Sending and receiving emails has drastically changed since Ray Tomlinson created the first email in 1972. As technology advanced and the needs of consumers adapted, email marketing practices have also evolved. At first, consumers equated email marketing with spammy messages containing thousands of offers and places to click. But as 2016 approaches, marketers now look to the future using personalization, new design tactics, and user data.
Authentically Gaining Email Marketing Subscribers
Long ago, marketers would purchase lists of email addresses and push their emails out to unsuspecting consumers. This resulted in high unsubscribe rates and mistrust among customers—not to mention a negative reputation for that particular brand!
Today, brands understand the need for authentic email subscriptions submitted by loyal customers. This organic subscription list tactic ultimately yields higher clickthrough rates, online purchases, and brand interaction. ExactTarget noted that 70% of people stated they always open emails from their favorite brands. Plus, 95% of those who subscribe to email marketing from their favorite brands find these messages somewhat or very useful (Salesforce).
In 2016 and beyond, the Internet will see a massive increase in a subscription method known as the “lightbox.” A lightbox is a non-intrusive pop-up that displays as a result of a website visitor’s specific action. Search Engine Journal found that this method increased subscriber opt-ins 5-10 times more than traditional tactics.
Single Messages, Personalized Email Marketing Campaigns
All too often, marketers make the mistake of mass distributing emails jam-packed with multiple offers, discounts, blog articles, and more — with no clear action for the customer to take. This outdated tactic lacks any ability to create a lasting relationship with the customer or to drive future purchases.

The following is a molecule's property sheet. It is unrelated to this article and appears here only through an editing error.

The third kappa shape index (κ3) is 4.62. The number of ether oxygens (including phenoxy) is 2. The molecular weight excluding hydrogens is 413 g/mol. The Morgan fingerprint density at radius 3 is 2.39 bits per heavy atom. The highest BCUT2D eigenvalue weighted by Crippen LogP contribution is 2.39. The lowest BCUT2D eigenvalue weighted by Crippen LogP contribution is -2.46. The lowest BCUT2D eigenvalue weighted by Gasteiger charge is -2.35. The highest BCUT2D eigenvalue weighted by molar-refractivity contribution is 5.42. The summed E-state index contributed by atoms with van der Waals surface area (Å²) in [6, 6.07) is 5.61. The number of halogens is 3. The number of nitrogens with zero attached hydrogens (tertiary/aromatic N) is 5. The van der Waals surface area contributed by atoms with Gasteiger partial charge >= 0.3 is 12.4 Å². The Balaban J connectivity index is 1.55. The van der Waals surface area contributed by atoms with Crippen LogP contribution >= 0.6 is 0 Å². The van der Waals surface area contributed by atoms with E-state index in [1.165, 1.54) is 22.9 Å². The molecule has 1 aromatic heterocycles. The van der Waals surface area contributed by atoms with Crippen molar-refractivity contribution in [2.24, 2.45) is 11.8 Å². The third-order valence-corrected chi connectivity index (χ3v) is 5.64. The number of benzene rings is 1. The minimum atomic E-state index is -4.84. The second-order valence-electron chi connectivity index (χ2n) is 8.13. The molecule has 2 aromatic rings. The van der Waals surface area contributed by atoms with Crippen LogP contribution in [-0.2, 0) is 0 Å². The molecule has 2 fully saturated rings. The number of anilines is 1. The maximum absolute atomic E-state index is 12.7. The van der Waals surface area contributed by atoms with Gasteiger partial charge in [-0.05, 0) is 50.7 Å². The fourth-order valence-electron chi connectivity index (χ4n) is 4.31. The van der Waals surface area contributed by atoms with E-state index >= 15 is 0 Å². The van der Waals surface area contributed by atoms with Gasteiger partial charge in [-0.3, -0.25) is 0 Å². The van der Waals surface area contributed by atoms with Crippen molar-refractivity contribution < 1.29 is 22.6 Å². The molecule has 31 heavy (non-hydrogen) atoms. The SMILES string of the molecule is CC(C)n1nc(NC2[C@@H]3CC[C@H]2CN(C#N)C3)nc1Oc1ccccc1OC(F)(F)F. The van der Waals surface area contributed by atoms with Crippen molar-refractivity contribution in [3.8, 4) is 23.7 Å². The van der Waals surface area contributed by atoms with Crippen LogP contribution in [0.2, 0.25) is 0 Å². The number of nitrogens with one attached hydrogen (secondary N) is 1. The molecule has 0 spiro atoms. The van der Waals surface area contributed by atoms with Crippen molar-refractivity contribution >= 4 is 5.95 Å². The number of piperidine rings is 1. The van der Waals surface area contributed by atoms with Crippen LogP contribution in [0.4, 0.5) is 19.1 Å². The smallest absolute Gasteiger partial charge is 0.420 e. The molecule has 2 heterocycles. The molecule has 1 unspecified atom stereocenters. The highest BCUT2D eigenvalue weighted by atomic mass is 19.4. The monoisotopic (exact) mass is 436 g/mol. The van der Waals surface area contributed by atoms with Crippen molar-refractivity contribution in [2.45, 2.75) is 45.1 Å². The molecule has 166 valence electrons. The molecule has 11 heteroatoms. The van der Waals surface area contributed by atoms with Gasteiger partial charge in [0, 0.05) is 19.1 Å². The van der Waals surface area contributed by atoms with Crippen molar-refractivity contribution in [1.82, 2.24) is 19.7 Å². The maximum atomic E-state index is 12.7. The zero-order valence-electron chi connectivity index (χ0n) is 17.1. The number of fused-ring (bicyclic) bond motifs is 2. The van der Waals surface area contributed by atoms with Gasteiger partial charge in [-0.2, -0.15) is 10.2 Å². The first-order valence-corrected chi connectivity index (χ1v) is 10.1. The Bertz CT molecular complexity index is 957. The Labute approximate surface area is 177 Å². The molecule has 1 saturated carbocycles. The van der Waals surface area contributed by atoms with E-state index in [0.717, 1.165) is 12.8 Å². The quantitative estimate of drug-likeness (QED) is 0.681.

Email marketing campaigns now and in the near future will use personalization and consumer data to drive a single message to a user. Personalized data to capitalize on can include:
- Previous purchase history
- Online habits
- Social media followers
- Brand affiliations
- Previous brand engagement
Using this data, marketers can focus on crafting a message with one goal as well as utilizing a powerful call to action. The goal of a message can be to direct an individual to a piece of informational content or entice them to act on a sale while supplies last. No matter the goal, the message will be targeted towards an individual whose data suggests they are likely to take action!
Responsive Email Design
From iPhones to Androids, Microsoft Surfaces to iPads, and everything in between, we all use different devices to access our email. In fact, 91% of consumers access their email via smartphone on a daily basis. Email marketing messages must be designed and developed using responsive design in order for messages to appear correctly across all popular smartphone, tablet, and laptop devices.
With more devices and technology being introduced annually, responsive email design is no longer a choice, it’s a necessity. BlueHornet found that 70% of customers will immediately delete an email if it does not display properly on their particular device.
Responsive email designs allow a user to open a message on their smartphone and pick up where they left off on their desktop without seeing a significant difference in design or user experience. This design tactic also assists in strengthening the singular message being personally crafted for subscribers!
Email Marketing And Wearable Technology
In addition to ensuring the design of email messages adapt to wearable devices, the future of email marketing also involves using data derived from these personal devices. This subject will be controversial and users will likely have the ability to opt out of sharing their personal data, but marketers will be able to more effectively personalize and target their future email campaigns.
Wearable technology is expected to reach an adoption rate of 28% in the year 2016. From health data to travel preferences, email marketers will soon have a world of data within their reach.
What changes in email marketing do you foresee in the future? Do you plan to adapt your marketing efforts to accommodate these changes? Let us know!